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U.S. government looking to track suspects via game consoles
U.S. government looking to track suspects via game consoles
April 13, 2012 | By Tom Curtis

April 13, 2012 | By Tom Curtis
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    9 comments
More: Console/PC, Production



In an effort to establish new channels for monitoring suspicious activity, the U.S. Navy and the Department of Homeland Security have contracted forensics company Obscure Technologies to research methods for tracking data on today's home consoles, reports Threat Post.

This research will enable the government to monitor network activity and extract disk images, flash memory dumps, and configuration settings, all of which could help investigators gather evidence on suspected criminals.

Government Computer News reports that by compiling and monitoring this data, the government specifically plans to target pedophiles and terrorists, both of which allegedly use game consoles to find victims or plan illegal activity.

As Obscure Technologies researches its methods of data-extraction, it plans to only test consoles purchased overseas in an effort to stay clear of domestic privacy issues, reports Foreign Policy.

If Obscure's research is put into practice, however, it could enable law enforcement to monitor U.S. game consoles much in the same way that it can monitor email and other online activity, says Foreign Policy. Gamasutra has contacted the ESA for comment, but has not heard back as of press time.


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Comments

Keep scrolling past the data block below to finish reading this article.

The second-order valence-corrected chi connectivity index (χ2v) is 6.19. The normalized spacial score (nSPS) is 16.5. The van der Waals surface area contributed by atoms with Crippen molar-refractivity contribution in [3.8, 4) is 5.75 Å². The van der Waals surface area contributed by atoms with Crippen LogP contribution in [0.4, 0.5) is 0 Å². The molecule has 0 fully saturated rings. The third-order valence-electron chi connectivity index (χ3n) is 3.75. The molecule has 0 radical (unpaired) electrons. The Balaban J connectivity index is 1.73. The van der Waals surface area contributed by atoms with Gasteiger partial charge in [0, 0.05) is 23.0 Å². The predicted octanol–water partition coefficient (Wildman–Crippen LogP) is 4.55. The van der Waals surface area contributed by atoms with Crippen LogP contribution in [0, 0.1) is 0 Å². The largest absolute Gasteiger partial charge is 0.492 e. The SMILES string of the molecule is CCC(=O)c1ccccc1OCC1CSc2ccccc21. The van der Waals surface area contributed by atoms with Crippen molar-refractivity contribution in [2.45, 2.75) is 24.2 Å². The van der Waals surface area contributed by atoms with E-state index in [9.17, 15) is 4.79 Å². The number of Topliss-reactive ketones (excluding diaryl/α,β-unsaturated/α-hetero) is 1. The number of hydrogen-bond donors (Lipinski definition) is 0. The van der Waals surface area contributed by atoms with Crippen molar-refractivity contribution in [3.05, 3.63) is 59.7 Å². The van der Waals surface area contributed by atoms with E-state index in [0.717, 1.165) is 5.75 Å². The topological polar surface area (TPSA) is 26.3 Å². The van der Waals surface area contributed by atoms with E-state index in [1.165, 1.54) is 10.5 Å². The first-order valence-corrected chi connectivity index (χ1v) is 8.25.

Anthony Velasco
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"only test consoles purchased overseas", sure thing Uncle Sam.

Jeffrey Marshall
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I guess you have to distinguish between the ability to do something and doing it. The government ought to know how to track someone on game consoles.

But it shouldn't be tracking people on consoles. Not without the limited bounds of probable cause that someone has broken a law, warrant certified by an independent magistrate, and a transparent process. I certainly don't want my video game activity recorded and used against me.

Joe E
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"pedophiles and terrorists", ah yes, the eternal, unseen, invincible, indefensible threat. I mean, how could *anyone* be against *anything* that (purportedly) targets these kind of activities? Why don't we ban newspapers, or public transportation, since "allegedly" terrorists and pedophiles use them to go about their evil activities?

Andrew Grapsas
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Actually, NYC is trying to ban repeated criminals from being able to take public transportation.

Bob Charone
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It is not like most people use chat rooms on websites or game consoles to plan pedopile or terrorist activities, but those some people are ruining it for everyone.

Maurício Gomes
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It is not like most people use paper money or coins to negotiate pedophile services or terrorist equipment, but those some people are ruining it for everyone.

Joe Wreschnig
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I'm pretty sure cracking these consoles is a violation of the DMCA, I hope Sony sues them.

Jeferson Soler
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@ Joe Wreschnig - I doubt that's going to happen. In fact, after the security breach incident from a while back, Sony may just let the US government do the job as it could benefit Sony itself, getting help to track down potential violators (pedophiles and terrorists may be on the top of the government's list, but that doesn't mean that they would be the only ones being tracked in the long run).

David Boudreau
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New head of state of North Korea, Kim Jong Un, at least in his recent college days was said to play fighting games and if he's playing online, he's probably tampering with the leaderboards and using cheap characters and I hope they ban his account because I AM THE BEST.


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